“We’re optimistic that we will be fine,” Michael White, DirecTV’s chief executive officer, said. “Our hope is that somewhere between now and the summer, this gets resolved, hopefully sooner rather than later.”

In the event that everything does not turn out fine, thanks to Judge David Doty, at least White’s company would not have to pay the NFL $402 million. Of course, Doty could rule that networks must still make those payments and that owners have to share the revenue with players.

Needless to say, DirecTV, like all the NFL’s television partners, is praying for a positive outcome.

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Category: NFL
Posted on: March 16, 2011 1:54 pm
 

Rookie symposium in danger

Posted by Mike Freeman

While not as sexy a target as the NFL Draft the incoming rookies might also stay away from a recent NFL staple: the rookie symposium.

Several agents tell CBSSports.com they expect officials from the former union to ask them not to send players to the symposium. Indeed, these sources explained, agents expect the NFLPA to have its own type of rookie symposium should no settlement be reached or court action taken that would institute a season.

The symposium, normally held in June, is viewed by the league as a major instructional tool for incoming players on how to deal with the financial and relationship pressures they'll face as players. In 2009, for example, then incoming union head DeMaurice Smith spoke to the rookies. Normally current and former veteran players talk to the rookies; head coaches, too.

Agents say the symposium, in its current form, is likely all but dead unless some sort of agreement is reached. I know this has been discussed before by the media but it's being talked about again now.

Also, regarding the possible boycott of the upcoming draft, spokesman George Atalah tweeted there would be no "boycott" but agents said that, effectively, there will indeed be a boycott. While players and families will be in New York for the draft it's likely they won't be on stage with Commissioner Roger Goodell. The draft will look extremely different.

This post was cross-posted from Mike Freeman's Freestyle blog. For more NFL news, rumors and analysis, follow @cbssportsnfl on Twitter and subscribe to our RSS Feed .
Category: NFL
Tags: NFL lockout
 
Posted on: March 16, 2011 9:02 am
 

How will Raymond James make up the difference?

With a lockout, the Raymond James Stadium revenues would decrease (Getty). Posted by Josh Katzowitz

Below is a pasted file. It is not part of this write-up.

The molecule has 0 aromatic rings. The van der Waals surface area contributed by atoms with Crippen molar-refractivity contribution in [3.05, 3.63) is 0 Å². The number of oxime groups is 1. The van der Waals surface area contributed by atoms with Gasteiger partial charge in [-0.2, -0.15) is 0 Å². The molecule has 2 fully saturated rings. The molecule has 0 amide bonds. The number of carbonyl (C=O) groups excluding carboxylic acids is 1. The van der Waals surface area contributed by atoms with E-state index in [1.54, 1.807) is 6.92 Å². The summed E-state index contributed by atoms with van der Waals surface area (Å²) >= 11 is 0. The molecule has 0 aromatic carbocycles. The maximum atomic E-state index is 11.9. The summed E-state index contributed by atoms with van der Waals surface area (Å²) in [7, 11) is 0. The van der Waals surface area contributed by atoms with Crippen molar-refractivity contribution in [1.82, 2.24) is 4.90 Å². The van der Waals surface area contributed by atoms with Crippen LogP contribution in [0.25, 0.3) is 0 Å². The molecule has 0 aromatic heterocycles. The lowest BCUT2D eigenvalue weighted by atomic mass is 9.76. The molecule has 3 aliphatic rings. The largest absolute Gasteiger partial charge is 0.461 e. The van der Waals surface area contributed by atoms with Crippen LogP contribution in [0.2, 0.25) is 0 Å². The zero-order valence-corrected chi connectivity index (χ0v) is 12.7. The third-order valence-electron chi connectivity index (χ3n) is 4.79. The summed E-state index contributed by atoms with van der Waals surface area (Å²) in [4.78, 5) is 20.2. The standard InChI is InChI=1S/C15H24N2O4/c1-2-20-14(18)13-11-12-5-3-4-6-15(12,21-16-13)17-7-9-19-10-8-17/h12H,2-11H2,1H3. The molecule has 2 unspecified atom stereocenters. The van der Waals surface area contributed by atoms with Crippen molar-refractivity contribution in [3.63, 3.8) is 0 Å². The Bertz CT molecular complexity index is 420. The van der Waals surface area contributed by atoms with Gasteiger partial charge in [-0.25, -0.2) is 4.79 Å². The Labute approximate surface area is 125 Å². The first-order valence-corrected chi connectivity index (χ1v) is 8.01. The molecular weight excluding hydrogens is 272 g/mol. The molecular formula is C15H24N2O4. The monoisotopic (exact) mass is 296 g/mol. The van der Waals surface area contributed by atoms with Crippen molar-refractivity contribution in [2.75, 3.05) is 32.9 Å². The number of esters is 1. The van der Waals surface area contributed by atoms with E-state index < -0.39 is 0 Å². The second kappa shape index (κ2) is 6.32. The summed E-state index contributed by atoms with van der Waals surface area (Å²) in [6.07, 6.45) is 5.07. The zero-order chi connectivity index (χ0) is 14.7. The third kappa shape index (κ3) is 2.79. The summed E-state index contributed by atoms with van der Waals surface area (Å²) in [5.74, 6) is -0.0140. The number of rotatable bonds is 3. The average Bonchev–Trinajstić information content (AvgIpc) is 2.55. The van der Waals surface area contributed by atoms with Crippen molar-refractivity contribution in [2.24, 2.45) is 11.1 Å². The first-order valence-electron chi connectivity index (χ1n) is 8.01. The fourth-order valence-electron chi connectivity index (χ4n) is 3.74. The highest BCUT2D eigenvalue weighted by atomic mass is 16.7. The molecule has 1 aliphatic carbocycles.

The Buccaneers find themselves in a bit of a quandary.

They don’t want to market the players the NFL owners have locked out, but they also might want to help figure out a way to make up for what surely will be a huge drop in revenues at Raymond James Stadium.

On one hand, Tampa Bay, as reported in the St. Petersburg Times , has taken down, rolled up and put into storage eight oversized pictures featuring players like QB Josh Freeman so those images can’t be used for marketing purposes (probably, also because it’s a mild kick to the gut to the players).

On the other hand, the Buccaneers, as the Tampa Tribune writes, expect the Tampa Stadium Authority to raise prices on non-NFL games in order to make up for a shortfall in revenue.

On the first story, the removal of the pictures is not coincidental to the lockout that began last week. As Bucs spokesman Jonathan Grella told the Times, "all signs pointed to now being the time.”

As far as the new revenue stream for those who run Raymond James, the Tribune reports the Tampa Sports Authority – which operates the stadium – is worried about losing as much as $800,000 in the event of a lockout. That’s why the authority is thinking about adding an extra $5 fee to parking for non-Bucs events and a 15 percent charge on concessions.

Of course, there’s also this:

The other option was for the Bucs to make up the stadium shortfall. The team has agreed to pay to cover the potential gap so the sports authority doesn't have to tack on the extra surcharges.

The team is asking the sports authority to reimburse it out of future stadium ticket surcharges. The issue will come up at a Tampa City Council meeting Thursday, because the team and the sports authority need the city and Hillsborough County to approve the deal.

"We're committed to ensuring that our community will not be subjected to additional TSA surcharges in the event of a shortfall," Bucs spokesman Jonathan Grella said. "That said, we continue to be optimistic that we will have a 2011 NFL season and are preparing for the season to take place.”


NFL Labor
But if not, take heed.

For all you who have tickets to see Kenny Chesney (March 19 at Raymond James), the USA vs. Panama CONCACAF Gold cup match (June 11) or (naturally) the Monster Jam Monster Truck Racing event (Jan. 21), expect that the Tampa Sports Authority (and indirectly, the Bucs) might try to pass the savings shortfalls onto you!

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Category: NFL
Posted on: March 15, 2011 3:56 pm
Edited on: March 15, 2011 5:38 pm
 

Ryan Clark goes to town on owners

Posted by Andy Benoit
R. Clark (US Presswire)
Adrian Peterson had some very harsh words about NFL owners on Tuesday, but Ryan Clark may have done him one better. The Steelers safety (and respected player rep) recently spoke with KDKA-FM.
Steelers Rapid Reporter Chuck Finder passed along some of the quotes.
In the interview, Clark took a shot at hereditary owners, including his own. “The difference between us and the owners is, my daddy didn’t give me this job. . . . When I leave this game, I can’t give my jersey to [son] Jordan and tell him to play,” he said. “There are going to be [the Giants’] Maras and Rooneys and all these guys forever who own these teams.”

He reiterated that the CBA is all about money. “We’re not going to play 18 games. That’s not even part of why we don’t have a CBA. You know if they get that money, they don’t care if we play 14 games. That CBA is not getting done because of the money.”

As for what he
NFL Labor
thinks about NFL lead negotiator Jeff Pash and the league’s proposal on Friday? “There were a lot of things that were brought to us ... it was just insane for us to think about taking. Pash actually just got on TV and lied [about financial statements and proposals]. I think it was extremely clever word play by an obviously deceitful man.”


Clark said he wanted to apologize to fans but couldn’t because the players were never even presented with a reasonable deal. “If there’s a way we can play football and not be a victim of robbery, we’ll be out there,” he said. “But we can’t make the owners come to us and give us a fair deal. It’s something that has to be negotiated; it’s going to take some time.”

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The views expressed in this blog are solely those of the author and do not reflect the views of CBS Sports or CBSSports.com